Proper medications are an important part of the treatment for harm suffered in workplace accidents. But insurers are reporting that prescriptions of heavy-duty painkillers for workplace injuries experienced a marked leap during the period from 2001 to 2008. The use of those drugs soared 63 percent during that time, and some contend that they are being used too much.
Powerful drugs such as OxyContin and Percocet are opioids, which can carry a risk of addiction. They can also make patients sleepy and sluggish. Studies that followed injured workers suggest that these medications may be delaying rather than accelerating recovery from accidents sustained on the job.
The California Workers Compensation Institute found that, in data collected from 2008, workers who took smaller levels of opioid painkillers made it back to work three times faster than those who had higher doses. The workers with higher doses did not have more significant injuries: The study controlled for the severity of the workplace injury, only comparing employees who suffered similar harm.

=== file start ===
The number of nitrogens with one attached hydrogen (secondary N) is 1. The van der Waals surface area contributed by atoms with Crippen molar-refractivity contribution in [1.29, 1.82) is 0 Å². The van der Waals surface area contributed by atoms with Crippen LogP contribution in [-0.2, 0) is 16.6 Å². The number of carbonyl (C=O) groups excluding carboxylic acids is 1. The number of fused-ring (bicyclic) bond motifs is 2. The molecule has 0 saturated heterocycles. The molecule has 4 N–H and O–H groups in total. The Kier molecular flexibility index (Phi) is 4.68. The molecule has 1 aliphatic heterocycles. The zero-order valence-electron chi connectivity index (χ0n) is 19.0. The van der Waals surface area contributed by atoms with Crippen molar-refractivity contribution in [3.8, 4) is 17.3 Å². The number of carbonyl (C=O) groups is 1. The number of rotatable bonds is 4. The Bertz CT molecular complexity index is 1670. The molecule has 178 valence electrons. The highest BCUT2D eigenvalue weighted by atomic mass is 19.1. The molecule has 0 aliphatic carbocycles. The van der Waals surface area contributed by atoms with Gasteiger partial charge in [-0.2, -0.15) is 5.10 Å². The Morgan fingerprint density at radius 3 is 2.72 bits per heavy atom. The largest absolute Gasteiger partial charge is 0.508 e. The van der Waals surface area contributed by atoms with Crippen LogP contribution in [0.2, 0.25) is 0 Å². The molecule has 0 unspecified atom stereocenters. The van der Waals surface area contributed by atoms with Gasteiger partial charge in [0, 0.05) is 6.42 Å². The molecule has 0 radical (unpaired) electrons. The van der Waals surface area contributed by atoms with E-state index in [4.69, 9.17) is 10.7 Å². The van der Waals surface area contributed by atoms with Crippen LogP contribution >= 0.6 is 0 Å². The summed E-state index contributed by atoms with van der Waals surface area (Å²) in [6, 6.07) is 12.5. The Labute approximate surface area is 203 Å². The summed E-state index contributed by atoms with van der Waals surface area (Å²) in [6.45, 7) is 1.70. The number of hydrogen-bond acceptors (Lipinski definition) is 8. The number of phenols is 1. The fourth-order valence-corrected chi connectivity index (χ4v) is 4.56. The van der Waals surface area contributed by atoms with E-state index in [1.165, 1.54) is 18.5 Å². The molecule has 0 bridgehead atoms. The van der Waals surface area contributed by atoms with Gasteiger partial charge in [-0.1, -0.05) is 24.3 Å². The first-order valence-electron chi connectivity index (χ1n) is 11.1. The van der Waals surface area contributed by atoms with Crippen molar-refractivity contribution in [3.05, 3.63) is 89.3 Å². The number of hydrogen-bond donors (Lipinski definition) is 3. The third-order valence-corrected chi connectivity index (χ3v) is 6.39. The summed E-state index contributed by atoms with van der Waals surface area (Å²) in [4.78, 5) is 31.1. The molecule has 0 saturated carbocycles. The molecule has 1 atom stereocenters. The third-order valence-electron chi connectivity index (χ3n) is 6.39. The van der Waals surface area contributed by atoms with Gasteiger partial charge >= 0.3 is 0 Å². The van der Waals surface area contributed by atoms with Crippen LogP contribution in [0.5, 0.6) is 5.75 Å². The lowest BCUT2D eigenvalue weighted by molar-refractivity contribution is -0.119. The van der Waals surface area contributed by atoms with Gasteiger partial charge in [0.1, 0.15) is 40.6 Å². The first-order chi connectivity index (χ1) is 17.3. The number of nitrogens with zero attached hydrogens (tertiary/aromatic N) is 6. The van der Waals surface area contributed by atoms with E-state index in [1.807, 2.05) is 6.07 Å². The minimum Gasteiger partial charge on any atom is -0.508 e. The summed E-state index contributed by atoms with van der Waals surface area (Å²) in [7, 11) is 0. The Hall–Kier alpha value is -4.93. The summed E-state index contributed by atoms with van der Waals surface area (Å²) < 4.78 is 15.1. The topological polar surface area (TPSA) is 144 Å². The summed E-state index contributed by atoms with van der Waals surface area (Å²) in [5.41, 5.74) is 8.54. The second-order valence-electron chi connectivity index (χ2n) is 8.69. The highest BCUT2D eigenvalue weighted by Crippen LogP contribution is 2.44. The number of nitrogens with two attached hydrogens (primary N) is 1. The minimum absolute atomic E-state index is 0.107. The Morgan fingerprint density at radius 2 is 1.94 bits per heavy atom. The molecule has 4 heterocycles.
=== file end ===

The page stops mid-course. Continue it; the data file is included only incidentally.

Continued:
The medications are also quite expensive. One insurer stated when an injured worker was prescribed OxyContin, it paid out an average of $104,000 more to cover the drug's cost than if the worker was not given the narcotic. In total, insurers pay out $1.4 billion each year to address the costs of prescribed painkillers.
Some workplace injuries can be severe, and pain management is essential to a complete recovery. But some are questioning the propriety of using powerful drugs to treat lesser injuries, such a back strains. Insurance companies would stand to benefit by a reduction in the use of strong painkillers, but there was not an indication in the article that they would try to challenge such prescriptions in workers' compensation claims.
Source: The Charlotte Observer, "In workplace injuries, painkillers add costs, delays in returning to work," Barry Meier, June 4, 2012.